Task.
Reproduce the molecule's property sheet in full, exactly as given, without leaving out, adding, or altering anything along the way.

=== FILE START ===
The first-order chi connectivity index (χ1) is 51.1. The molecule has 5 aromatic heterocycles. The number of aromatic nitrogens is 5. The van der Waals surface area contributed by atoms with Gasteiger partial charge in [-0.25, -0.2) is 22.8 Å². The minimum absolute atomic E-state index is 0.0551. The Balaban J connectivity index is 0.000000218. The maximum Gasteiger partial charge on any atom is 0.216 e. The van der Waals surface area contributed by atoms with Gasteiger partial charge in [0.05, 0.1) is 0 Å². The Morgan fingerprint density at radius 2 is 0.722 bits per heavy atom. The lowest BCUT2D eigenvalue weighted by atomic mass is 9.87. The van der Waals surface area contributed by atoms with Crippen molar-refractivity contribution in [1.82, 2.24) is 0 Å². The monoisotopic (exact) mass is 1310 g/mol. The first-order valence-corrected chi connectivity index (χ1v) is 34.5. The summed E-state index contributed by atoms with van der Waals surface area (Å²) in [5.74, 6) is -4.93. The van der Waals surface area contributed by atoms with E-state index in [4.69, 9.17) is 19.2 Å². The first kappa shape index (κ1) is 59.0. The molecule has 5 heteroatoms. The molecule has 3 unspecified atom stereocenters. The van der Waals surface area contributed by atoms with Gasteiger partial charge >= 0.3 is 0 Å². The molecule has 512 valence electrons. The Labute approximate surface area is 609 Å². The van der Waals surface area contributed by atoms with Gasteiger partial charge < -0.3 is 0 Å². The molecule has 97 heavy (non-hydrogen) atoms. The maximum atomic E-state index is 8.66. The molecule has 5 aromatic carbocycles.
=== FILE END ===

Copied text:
The first-order chi connectivity index (χ1) is 51.1. The molecule has 5 aromatic heterocycles. The number of aromatic nitrogens is 5. The van der Waals surface area contributed by atoms with Gasteiger partial charge in [-0.25, -0.2) is 22.8 Å². The minimum absolute atomic E-state index is 0.0551. The Balaban J connectivity index is 0.000000218. The maximum Gasteiger partial charge on any atom is 0.216 e. The van der Waals surface area contributed by atoms with Gasteiger partial charge in [0.05, 0.1) is 0 Å². The Morgan fingerprint density at radius 2 is 0.722 bits per heavy atom. The lowest BCUT2D eigenvalue weighted by atomic mass is 9.87. The van der Waals surface area contributed by atoms with Crippen molar-refractivity contribution in [1.82, 2.24) is 0 Å². The monoisotopic (exact) mass is 1310 g/mol. The first-order valence-corrected chi connectivity index (χ1v) is 34.5. The summed E-state index contributed by atoms with van der Waals surface area (Å²) in [5.74, 6) is -4.93. The van der Waals surface area contributed by atoms with E-state index in [4.69, 9.17) is 19.2 Å². The first kappa shape index (κ1) is 59.0. The molecule has 5 heteroatoms. The molecule has 3 unspecified atom stereocenters. The van der Waals surface area contributed by atoms with Gasteiger partial charge >= 0.3 is 0 Å². The molecule has 512 valence electrons. The Labute approximate surface area is 609 Å². The van der Waals surface area contributed by atoms with Gasteiger partial charge < -0.3 is 0 Å². The molecule has 97 heavy (non-hydrogen) atoms. The maximum atomic E-state index is 8.66. The molecule has 5 aromatic carbocycles.